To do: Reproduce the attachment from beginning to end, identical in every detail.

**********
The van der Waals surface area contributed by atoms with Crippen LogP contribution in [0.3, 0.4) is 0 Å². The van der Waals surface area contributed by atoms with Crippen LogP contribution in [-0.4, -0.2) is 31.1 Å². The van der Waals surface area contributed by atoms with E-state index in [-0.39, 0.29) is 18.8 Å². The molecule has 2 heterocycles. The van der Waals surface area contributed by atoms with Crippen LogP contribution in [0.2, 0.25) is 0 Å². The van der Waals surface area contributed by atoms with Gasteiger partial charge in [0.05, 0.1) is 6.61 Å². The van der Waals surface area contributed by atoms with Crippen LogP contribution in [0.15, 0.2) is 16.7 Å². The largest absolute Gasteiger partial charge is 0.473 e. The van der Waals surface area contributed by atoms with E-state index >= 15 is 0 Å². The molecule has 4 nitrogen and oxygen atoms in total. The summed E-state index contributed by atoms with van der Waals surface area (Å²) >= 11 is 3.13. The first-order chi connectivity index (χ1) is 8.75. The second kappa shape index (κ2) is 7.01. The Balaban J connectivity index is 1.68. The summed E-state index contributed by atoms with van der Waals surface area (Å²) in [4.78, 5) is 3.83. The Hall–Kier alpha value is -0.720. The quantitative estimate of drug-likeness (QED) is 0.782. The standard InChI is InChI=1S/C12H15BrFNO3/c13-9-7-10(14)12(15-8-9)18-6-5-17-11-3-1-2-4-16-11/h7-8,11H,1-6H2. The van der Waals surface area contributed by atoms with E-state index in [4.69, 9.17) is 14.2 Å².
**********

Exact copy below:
The van der Waals surface area contributed by atoms with Crippen LogP contribution in [0.3, 0.4) is 0 Å². The van der Waals surface area contributed by atoms with Crippen LogP contribution in [-0.4, -0.2) is 31.1 Å². The van der Waals surface area contributed by atoms with E-state index in [-0.39, 0.29) is 18.8 Å². The molecule has 2 heterocycles. The van der Waals surface area contributed by atoms with Crippen LogP contribution in [0.2, 0.25) is 0 Å². The van der Waals surface area contributed by atoms with Gasteiger partial charge in [0.05, 0.1) is 6.61 Å². The van der Waals surface area contributed by atoms with Crippen LogP contribution in [0.15, 0.2) is 16.7 Å². The largest absolute Gasteiger partial charge is 0.473 e. The van der Waals surface area contributed by atoms with E-state index >= 15 is 0 Å². The molecule has 4 nitrogen and oxygen atoms in total. The summed E-state index contributed by atoms with van der Waals surface area (Å²) >= 11 is 3.13. The first-order chi connectivity index (χ1) is 8.75. The second kappa shape index (κ2) is 7.01. The Balaban J connectivity index is 1.68. The summed E-state index contributed by atoms with van der Waals surface area (Å²) in [4.78, 5) is 3.83. The Hall–Kier alpha value is -0.720. The quantitative estimate of drug-likeness (QED) is 0.782. The standard InChI is InChI=1S/C12H15BrFNO3/c13-9-7-10(14)12(15-8-9)18-6-5-17-11-3-1-2-4-16-11/h7-8,11H,1-6H2. The van der Waals surface area contributed by atoms with E-state index in [4.69, 9.17) is 14.2 Å².